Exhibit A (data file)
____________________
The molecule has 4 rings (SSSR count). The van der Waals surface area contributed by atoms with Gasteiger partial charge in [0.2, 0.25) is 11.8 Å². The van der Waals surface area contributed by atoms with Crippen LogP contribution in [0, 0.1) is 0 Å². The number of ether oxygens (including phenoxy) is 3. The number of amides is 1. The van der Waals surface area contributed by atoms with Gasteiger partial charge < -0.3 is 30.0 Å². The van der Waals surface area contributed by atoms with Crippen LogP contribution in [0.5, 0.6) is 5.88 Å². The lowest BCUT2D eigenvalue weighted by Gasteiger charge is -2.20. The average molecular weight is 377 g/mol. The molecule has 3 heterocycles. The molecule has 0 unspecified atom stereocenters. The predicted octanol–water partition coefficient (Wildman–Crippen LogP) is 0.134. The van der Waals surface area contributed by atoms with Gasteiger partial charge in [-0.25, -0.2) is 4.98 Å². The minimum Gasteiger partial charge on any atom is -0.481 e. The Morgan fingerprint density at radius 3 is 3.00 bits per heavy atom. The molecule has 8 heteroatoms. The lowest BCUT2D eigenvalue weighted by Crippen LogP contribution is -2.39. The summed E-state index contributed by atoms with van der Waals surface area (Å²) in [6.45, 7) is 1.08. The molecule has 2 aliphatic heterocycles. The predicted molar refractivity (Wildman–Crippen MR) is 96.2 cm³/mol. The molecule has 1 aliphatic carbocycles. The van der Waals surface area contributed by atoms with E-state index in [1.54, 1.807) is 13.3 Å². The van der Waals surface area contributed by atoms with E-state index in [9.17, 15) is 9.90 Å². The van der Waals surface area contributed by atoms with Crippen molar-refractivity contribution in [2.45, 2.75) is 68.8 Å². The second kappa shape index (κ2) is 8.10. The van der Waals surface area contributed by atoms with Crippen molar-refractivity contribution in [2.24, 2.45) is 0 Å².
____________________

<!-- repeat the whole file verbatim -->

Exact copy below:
The molecule has 4 rings (SSSR count). The van der Waals surface area contributed by atoms with Gasteiger partial charge in [0.2, 0.25) is 11.8 Å². The van der Waals surface area contributed by atoms with Crippen LogP contribution in [0, 0.1) is 0 Å². The number of ether oxygens (including phenoxy) is 3. The number of amides is 1. The van der Waals surface area contributed by atoms with Gasteiger partial charge < -0.3 is 30.0 Å². The van der Waals surface area contributed by atoms with Crippen LogP contribution in [0.5, 0.6) is 5.88 Å². The lowest BCUT2D eigenvalue weighted by Gasteiger charge is -2.20. The average molecular weight is 377 g/mol. The molecule has 3 heterocycles. The molecule has 0 unspecified atom stereocenters. The predicted octanol–water partition coefficient (Wildman–Crippen LogP) is 0.134. The van der Waals surface area contributed by atoms with Gasteiger partial charge in [-0.25, -0.2) is 4.98 Å². The minimum Gasteiger partial charge on any atom is -0.481 e. The Morgan fingerprint density at radius 3 is 3.00 bits per heavy atom. The molecule has 8 heteroatoms. The lowest BCUT2D eigenvalue weighted by Crippen LogP contribution is -2.39. The summed E-state index contributed by atoms with van der Waals surface area (Å²) in [6.45, 7) is 1.08. The molecule has 2 aliphatic heterocycles. The predicted molar refractivity (Wildman–Crippen MR) is 96.2 cm³/mol. The molecule has 1 aliphatic carbocycles. The van der Waals surface area contributed by atoms with E-state index in [1.54, 1.807) is 13.3 Å². The van der Waals surface area contributed by atoms with E-state index in [9.17, 15) is 9.90 Å². The van der Waals surface area contributed by atoms with Crippen molar-refractivity contribution in [2.45, 2.75) is 68.8 Å². The second kappa shape index (κ2) is 8.10. The van der Waals surface area contributed by atoms with Crippen molar-refractivity contribution in [2.24, 2.45) is 0 Å².